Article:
The personality differences between my oldest and youngest children are striking. They are polar opposites.

Where Kekoa is quiet and sensitive, Ginger is loud and bossy. Kekoa wants to help other people and never strives to be the center of attention. Ginger just wants everyone to cater to her and will do whatever it takes to make sure that someone is watching her. She is constantly singing, dancing, and performing. And if what she is doing is not immediately grabbing your attention she will get in your face and absolutely demand it. And that is exactly how she approaches Oli.

She just grabs her by the hand and pulls.

“Oli! Come play with me!”

(Oli has a lot of trouble standing up by herself.)

“Ginger, you can’t just pull on Oli. You’re not strong enough to help her get up.”

She will not be detered.

“Yes I am mom. See. Look at my muscles!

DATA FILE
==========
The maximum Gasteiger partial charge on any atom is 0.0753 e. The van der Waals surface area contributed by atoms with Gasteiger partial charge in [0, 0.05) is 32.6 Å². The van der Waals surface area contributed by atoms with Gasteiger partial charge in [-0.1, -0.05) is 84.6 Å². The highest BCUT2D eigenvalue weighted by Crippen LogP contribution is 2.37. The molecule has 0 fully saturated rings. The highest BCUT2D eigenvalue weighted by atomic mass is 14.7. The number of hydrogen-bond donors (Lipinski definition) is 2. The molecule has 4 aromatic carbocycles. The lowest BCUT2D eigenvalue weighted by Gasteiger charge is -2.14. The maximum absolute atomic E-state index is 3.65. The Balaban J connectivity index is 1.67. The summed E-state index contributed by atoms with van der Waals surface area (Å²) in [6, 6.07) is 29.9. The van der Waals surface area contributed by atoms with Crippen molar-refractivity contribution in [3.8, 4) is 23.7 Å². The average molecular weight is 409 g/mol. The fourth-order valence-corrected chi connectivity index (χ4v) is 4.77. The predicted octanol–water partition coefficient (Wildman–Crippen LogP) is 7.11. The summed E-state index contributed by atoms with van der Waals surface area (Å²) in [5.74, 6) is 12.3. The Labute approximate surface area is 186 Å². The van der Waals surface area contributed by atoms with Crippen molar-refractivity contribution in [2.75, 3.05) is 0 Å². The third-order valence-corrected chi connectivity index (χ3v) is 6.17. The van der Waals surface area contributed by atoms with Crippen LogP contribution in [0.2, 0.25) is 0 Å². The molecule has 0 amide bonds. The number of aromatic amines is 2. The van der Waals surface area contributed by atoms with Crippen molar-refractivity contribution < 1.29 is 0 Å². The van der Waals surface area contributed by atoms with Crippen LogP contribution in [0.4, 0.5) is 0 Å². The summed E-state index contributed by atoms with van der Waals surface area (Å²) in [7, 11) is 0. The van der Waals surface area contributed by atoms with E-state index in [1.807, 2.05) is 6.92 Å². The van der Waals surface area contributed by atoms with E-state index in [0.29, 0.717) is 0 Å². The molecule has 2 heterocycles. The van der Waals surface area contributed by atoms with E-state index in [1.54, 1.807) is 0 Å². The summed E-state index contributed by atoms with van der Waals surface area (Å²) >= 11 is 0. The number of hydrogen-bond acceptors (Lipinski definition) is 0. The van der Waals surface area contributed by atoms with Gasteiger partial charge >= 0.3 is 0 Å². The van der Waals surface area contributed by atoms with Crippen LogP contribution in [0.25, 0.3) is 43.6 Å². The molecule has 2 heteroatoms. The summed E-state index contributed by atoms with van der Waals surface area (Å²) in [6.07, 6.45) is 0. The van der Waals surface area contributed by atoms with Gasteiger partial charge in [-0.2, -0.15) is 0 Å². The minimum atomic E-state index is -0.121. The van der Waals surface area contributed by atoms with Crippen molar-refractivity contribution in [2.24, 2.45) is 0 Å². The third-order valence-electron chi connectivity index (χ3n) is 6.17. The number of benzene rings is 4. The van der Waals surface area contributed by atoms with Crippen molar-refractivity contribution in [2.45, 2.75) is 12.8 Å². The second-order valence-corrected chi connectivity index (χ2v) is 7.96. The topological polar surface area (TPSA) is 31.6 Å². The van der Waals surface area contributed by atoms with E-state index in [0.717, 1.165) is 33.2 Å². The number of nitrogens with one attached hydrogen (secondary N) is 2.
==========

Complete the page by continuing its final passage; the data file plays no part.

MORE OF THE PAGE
Come on Oli! Stand up. Let’s go.”

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She has never ever treated Oli like she is any different from anybody else. I would like to explain this away by her age. She just doesn’t understand yet. (She will be 3 in March.) I don’t think that’s it though. Only because I have always watched how Kekoa interacts with Oli.

Kekoa is more reserved with her and always has been. He is concerned that things are done properly with Oli and he is always cognisant of her visual impairment and her mental age. He has been like that since she was born. He doesn’t ever treat her like she is less than, but he is aware that there are things that she just can’t do or needs help with. I frequently hear him tell Ginger,